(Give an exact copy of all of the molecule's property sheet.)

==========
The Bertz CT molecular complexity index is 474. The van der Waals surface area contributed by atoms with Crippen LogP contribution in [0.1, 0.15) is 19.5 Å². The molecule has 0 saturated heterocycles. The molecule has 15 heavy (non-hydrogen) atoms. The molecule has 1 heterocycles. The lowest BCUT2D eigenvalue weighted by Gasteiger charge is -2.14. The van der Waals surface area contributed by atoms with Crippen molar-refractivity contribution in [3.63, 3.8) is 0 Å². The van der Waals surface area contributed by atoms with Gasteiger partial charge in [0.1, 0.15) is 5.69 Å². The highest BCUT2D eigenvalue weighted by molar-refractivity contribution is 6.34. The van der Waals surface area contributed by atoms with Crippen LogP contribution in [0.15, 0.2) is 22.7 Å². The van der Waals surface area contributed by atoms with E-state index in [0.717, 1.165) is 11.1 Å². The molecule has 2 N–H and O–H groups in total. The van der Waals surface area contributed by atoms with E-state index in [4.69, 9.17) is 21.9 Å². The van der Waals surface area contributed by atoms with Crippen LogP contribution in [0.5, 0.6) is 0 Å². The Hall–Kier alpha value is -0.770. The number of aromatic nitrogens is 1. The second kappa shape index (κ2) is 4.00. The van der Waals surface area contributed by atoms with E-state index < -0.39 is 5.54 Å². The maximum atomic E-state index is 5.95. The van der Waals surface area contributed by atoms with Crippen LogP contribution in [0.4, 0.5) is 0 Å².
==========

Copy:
The Bertz CT molecular complexity index is 474. The van der Waals surface area contributed by atoms with Crippen LogP contribution in [0.1, 0.15) is 19.5 Å². The molecule has 0 saturated heterocycles. The molecule has 15 heavy (non-hydrogen) atoms. The molecule has 1 heterocycles. The lowest BCUT2D eigenvalue weighted by Gasteiger charge is -2.14. The van der Waals surface area contributed by atoms with Crippen molar-refractivity contribution in [3.63, 3.8) is 0 Å². The van der Waals surface area contributed by atoms with Gasteiger partial charge in [0.1, 0.15) is 5.69 Å². The highest BCUT2D eigenvalue weighted by molar-refractivity contribution is 6.34. The van der Waals surface area contributed by atoms with Crippen LogP contribution in [0.15, 0.2) is 22.7 Å². The van der Waals surface area contributed by atoms with E-state index in [0.717, 1.165) is 11.1 Å². The molecule has 2 N–H and O–H groups in total. The van der Waals surface area contributed by atoms with E-state index in [4.69, 9.17) is 21.9 Å². The van der Waals surface area contributed by atoms with Crippen LogP contribution in [0.5, 0.6) is 0 Å². The Hall–Kier alpha value is -0.770. The number of aromatic nitrogens is 1. The second kappa shape index (κ2) is 4.00. The van der Waals surface area contributed by atoms with E-state index < -0.39 is 5.54 Å². The maximum atomic E-state index is 5.95. The van der Waals surface area contributed by atoms with Crippen LogP contribution in [0.4, 0.5) is 0 Å².